“Most coaches and scientists like to think that we can’t beat the Kenyans because of their talent,” says Dreyer. “In truth, we will never beat the Kenyans until we start using the same highly efficient biomechanics they are using … which includes a significant lean and an immense amount of relaxation.”
Eric Blake, a member of the U.S. Mountain Running Team and the head coach of Central Connecticut State University’s Cross-Country and Track programs, supports McDougall and Dreyer’s opinions, saying, “When you land on your heel, your mid-foot still has to touch and take off. The end result is that you end up being on the ground longer when you heel strike, and that is never a good thing,” says Blake. He also adds that the heel strike puts more pressure on runners’ legs. “You want that force moving forward, not back into your legs,” he says.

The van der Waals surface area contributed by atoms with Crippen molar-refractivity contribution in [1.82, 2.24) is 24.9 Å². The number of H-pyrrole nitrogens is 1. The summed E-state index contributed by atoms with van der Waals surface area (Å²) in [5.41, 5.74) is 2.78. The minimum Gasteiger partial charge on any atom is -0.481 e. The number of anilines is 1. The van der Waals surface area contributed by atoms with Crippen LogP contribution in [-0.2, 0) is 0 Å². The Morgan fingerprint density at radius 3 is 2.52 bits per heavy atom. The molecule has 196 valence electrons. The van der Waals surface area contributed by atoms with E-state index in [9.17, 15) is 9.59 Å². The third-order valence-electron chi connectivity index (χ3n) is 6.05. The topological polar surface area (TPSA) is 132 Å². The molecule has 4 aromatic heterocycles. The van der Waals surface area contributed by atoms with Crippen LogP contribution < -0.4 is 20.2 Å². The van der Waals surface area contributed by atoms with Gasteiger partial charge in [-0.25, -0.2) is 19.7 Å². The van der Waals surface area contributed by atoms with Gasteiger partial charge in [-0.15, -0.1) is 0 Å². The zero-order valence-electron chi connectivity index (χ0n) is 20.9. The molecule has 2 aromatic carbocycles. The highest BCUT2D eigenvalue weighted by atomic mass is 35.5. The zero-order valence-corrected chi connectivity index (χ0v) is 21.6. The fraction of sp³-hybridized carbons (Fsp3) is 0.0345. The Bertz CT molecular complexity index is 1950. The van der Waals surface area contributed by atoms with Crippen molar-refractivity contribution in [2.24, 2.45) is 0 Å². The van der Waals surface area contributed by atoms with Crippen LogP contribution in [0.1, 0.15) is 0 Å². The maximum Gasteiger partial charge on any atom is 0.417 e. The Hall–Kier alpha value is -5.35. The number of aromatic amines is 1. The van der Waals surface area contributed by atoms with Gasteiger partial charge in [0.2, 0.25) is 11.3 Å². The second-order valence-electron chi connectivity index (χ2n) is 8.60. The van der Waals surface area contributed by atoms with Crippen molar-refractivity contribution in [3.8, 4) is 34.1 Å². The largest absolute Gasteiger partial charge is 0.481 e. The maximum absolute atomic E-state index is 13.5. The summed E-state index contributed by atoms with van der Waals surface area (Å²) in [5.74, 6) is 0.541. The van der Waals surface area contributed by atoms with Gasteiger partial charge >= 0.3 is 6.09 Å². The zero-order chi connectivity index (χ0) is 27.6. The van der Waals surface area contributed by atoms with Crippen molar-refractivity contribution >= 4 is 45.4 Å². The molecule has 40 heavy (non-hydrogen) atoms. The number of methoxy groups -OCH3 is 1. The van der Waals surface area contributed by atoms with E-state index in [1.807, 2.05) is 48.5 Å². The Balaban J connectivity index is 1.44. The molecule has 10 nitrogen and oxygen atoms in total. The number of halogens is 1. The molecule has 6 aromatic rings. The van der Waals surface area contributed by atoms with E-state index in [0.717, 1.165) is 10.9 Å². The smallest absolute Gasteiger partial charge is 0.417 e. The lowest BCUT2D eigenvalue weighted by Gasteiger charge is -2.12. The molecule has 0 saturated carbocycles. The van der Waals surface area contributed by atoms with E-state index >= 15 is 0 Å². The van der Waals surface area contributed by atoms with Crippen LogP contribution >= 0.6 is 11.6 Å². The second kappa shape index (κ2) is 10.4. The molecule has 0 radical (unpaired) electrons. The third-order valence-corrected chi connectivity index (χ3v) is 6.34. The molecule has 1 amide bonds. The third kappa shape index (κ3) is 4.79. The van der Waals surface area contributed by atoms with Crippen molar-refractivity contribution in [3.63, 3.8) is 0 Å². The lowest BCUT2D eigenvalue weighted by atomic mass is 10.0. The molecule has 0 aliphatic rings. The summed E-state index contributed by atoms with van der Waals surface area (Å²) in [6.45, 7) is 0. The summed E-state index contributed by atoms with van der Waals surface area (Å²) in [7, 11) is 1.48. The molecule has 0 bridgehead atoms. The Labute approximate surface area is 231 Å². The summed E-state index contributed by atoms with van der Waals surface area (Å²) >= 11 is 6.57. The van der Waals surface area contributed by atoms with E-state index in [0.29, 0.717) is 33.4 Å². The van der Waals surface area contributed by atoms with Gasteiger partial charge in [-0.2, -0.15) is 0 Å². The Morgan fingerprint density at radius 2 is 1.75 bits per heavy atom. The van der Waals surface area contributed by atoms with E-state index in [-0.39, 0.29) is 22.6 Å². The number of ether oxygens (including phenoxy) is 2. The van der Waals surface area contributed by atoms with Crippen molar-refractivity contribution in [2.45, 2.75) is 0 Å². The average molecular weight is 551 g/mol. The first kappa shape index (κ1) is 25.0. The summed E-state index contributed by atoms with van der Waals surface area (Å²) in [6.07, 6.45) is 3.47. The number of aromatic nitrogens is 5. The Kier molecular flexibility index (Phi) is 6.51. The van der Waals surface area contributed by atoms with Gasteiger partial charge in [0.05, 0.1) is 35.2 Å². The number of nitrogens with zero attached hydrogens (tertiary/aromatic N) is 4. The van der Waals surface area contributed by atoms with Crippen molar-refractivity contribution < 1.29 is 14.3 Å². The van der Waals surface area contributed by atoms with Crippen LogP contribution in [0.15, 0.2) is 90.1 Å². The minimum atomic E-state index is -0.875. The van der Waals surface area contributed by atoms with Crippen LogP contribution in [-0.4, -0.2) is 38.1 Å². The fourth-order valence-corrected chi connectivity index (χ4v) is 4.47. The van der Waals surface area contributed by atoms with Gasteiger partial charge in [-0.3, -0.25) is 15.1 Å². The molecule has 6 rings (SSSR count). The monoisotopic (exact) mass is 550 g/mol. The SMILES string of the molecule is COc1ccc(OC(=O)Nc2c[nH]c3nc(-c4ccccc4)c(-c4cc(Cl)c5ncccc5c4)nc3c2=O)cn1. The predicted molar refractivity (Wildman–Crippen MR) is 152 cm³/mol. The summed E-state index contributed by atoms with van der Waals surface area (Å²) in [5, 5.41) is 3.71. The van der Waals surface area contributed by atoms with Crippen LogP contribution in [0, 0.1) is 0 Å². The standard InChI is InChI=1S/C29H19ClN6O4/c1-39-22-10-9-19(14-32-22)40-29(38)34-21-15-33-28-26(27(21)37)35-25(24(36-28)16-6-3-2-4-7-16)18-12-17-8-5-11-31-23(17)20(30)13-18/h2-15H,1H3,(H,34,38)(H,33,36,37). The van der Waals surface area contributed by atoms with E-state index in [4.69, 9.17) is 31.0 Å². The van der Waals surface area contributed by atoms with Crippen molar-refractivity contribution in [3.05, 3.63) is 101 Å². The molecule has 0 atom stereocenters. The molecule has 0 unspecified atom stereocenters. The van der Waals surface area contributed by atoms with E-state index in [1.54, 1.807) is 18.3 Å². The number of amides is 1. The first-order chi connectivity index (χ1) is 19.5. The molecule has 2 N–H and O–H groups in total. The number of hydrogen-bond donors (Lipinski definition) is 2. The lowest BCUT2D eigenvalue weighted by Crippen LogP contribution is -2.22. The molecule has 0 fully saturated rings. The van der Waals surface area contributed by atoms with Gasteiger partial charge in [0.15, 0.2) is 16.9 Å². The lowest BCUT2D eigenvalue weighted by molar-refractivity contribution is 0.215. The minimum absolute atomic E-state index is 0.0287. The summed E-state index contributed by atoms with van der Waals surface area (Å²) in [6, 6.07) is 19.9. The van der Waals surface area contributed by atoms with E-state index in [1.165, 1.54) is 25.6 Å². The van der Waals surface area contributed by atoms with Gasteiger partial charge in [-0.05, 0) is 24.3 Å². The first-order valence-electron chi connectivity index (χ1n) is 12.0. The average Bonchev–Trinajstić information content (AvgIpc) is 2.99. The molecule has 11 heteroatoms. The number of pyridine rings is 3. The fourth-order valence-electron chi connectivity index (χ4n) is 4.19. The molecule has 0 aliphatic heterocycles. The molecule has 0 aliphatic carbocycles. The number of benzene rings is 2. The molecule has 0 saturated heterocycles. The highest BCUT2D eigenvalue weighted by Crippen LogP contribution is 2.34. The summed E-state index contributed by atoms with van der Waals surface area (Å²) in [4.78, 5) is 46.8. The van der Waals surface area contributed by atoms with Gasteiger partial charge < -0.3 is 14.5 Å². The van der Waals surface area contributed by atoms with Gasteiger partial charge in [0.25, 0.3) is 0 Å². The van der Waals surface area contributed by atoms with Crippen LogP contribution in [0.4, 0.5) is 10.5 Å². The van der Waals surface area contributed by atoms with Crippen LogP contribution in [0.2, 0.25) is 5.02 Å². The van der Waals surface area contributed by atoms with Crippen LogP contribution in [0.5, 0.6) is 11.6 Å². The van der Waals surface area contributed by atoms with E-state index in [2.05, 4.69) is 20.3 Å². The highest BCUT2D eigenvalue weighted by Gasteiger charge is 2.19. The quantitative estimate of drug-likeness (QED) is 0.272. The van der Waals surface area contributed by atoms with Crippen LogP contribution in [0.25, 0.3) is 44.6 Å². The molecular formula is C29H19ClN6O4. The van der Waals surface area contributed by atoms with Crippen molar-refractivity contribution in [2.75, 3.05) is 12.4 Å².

Ian Hobler, an elite Canadian trail runner, promotes the mid-foot strike as well, which he believes increases running efficiency and reduces stress on the body. “Regardless of how far or fast I’m running, I try to land softly and have my feet on the ground for as little time as possible, so I have to land on my mid-foot,” says Hobler. “My entire foot can absorb the shock, followed by my knees and hips, which are more aligned bottom to top with a mid-foot strike than with a heel strike. This soft landing spares my muscles, connective tissue and joints from undue strain.”